Japan's Nikkei climbed to a six-month high on Friday, breaking decisively above the 15,000 level on renewed yen weakness amid expectations that U.S. monetary policy will remain easy.
Expectations U.S. monetary stimulus will stay in place for some time were fueled by dovish comments this week from Federal Reserve Vice Chairman Janet Yellen, who is undergoing a confirmation hearing to take over the top spot at the central bank from Ben Bernanke.
The Nikkei 225 index climbed 2 percent to close at 15,165.92, its highest level since May, totting up a 7.7 percent gain for the week. As the U.S. dollar pushed over the key 100 yen level to trade as high as 100.30 yen, a two-month high, the Nikkei pushed out of a range it has been stuck in recently.
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A weaker yen typically boosts Japanese stocks as it is viewed as positive for exporters' earnings and makes the country's products more competitively priced overseas.
Analysts say expectations that Fed tapering is likely to come later rather than sooner should help keep the yen weak and bolster the Nikkei heading into year-end.
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"Yellen is sending in the message that she's not so much interested in tapering U.S. monetary policy for the moment. It seems that U.S. interest rates will stay around this level, meaning the market will be stable for the time being," said Yuuki Sakurai, CEO of Fukoku Capital Management.
"Although we don't see a very strong sign of Japan's economy booming, I think people started to realize there are very few negative factors for the Japan economy at the moment," he added.
Even if the Fed tapers its asset purchases, it might be viewed as a positive for the Japan market, analysts said.
(Read more: Is 'Abenomics' good for Japan's economy?)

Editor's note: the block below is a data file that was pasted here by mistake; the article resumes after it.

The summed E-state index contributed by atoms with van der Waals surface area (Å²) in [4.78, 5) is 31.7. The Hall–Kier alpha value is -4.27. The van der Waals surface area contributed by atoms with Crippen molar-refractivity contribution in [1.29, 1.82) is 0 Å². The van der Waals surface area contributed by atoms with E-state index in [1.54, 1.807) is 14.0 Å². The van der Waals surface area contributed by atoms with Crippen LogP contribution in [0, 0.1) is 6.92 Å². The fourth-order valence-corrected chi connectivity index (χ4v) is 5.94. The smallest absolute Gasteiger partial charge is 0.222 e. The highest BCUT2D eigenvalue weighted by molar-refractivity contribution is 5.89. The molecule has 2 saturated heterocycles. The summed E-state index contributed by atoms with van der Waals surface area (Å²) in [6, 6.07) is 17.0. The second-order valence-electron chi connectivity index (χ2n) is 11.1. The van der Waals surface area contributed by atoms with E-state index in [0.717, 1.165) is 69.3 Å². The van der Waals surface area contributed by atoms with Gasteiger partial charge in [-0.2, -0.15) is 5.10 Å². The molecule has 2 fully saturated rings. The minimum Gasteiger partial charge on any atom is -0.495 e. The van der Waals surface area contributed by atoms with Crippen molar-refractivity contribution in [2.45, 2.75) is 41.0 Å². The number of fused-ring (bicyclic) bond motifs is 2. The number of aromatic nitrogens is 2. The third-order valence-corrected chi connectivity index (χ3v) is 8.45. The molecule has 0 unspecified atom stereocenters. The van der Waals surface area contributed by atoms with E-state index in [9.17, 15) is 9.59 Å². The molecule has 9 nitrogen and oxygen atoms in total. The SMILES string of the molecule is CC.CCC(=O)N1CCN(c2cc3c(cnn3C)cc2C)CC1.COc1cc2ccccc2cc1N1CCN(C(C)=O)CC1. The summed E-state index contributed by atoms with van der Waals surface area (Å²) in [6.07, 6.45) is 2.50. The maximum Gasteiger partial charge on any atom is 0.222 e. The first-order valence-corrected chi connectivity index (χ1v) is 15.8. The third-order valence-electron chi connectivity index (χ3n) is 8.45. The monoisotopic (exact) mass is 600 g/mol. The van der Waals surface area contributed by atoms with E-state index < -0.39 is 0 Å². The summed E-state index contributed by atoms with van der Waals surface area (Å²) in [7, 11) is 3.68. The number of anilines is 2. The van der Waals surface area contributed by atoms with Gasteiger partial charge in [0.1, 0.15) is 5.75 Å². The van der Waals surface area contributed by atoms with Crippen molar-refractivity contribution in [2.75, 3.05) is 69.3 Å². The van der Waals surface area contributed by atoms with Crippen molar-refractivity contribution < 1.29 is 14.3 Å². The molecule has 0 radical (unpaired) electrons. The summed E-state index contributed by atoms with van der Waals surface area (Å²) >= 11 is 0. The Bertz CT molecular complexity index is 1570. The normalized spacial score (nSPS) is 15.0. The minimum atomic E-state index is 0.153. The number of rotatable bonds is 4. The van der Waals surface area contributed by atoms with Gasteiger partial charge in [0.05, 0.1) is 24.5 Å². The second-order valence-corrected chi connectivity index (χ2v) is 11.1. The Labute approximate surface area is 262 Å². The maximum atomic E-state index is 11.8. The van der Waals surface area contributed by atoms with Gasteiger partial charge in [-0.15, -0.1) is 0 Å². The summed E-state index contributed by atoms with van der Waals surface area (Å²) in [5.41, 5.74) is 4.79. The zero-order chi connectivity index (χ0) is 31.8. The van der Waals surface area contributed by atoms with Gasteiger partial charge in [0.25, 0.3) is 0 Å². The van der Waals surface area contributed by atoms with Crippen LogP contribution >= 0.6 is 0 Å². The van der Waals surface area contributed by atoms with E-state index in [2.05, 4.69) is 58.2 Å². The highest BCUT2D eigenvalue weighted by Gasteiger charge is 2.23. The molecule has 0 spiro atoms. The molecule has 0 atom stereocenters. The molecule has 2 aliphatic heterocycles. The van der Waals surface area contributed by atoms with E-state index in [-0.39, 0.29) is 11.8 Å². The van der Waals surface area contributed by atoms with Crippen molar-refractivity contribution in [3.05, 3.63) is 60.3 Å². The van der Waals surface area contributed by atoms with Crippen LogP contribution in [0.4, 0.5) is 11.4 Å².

"There's strong fundamentals," said Greg Gibbs, senior foreign-exchange strategist at RBS, citing a narrowing current account surplus, rising inflation and the Bank of Japan's quantitative easing measures.
"There's the possibility the market is looking forward to tapering in the U.S., however uncertain that may be. (Tapering) argues for further weakness in the yen over the medium term. There are reasons for the dollar-yen to go up," he added.
Weak yen, strong Nikkei
Japan's Finance Minister Taro Aso was on Thursday quoted as saying that it was important to keep currency intervention as a policy option to prevent one-sided moves.
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Analysts said the remarks may also be contributing to yen weakness, and the Nikkei's bounce.
"Such words should do little more than help investors feel confident that Japan would prevent a deep fall in dollar-yen, perhaps as far as below 95. But at some level it may help encourage investors to increase their exposure to short yen positions," Gibbs said in separate note.
The Nikkei, the best performing major stock market globally so far this year, may also be getting a boost from expectations that an economic recovery may stick this time.
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"Given the depreciation of the yen and an economic recovery, companies are likely to run down their savings for use in forward-looking activity (capex and employment). Corporate savings are set to fall further, thus accelerating the domestic demand recovery and the easing of deflation," Societe Generale said in a report published earlier this week.
"Total leverage is growing," it said. "As total leverage expands further, the yen is likely to depreciate further on the back of a steady U.S. recovery," Societe Generale added. "The Japanese economy has just entered a virtuous economic cycle for the first time in more than a decade."
— By CNBC's Leslie Shaffer. Follow her on Twitter: @LeslieShaffer1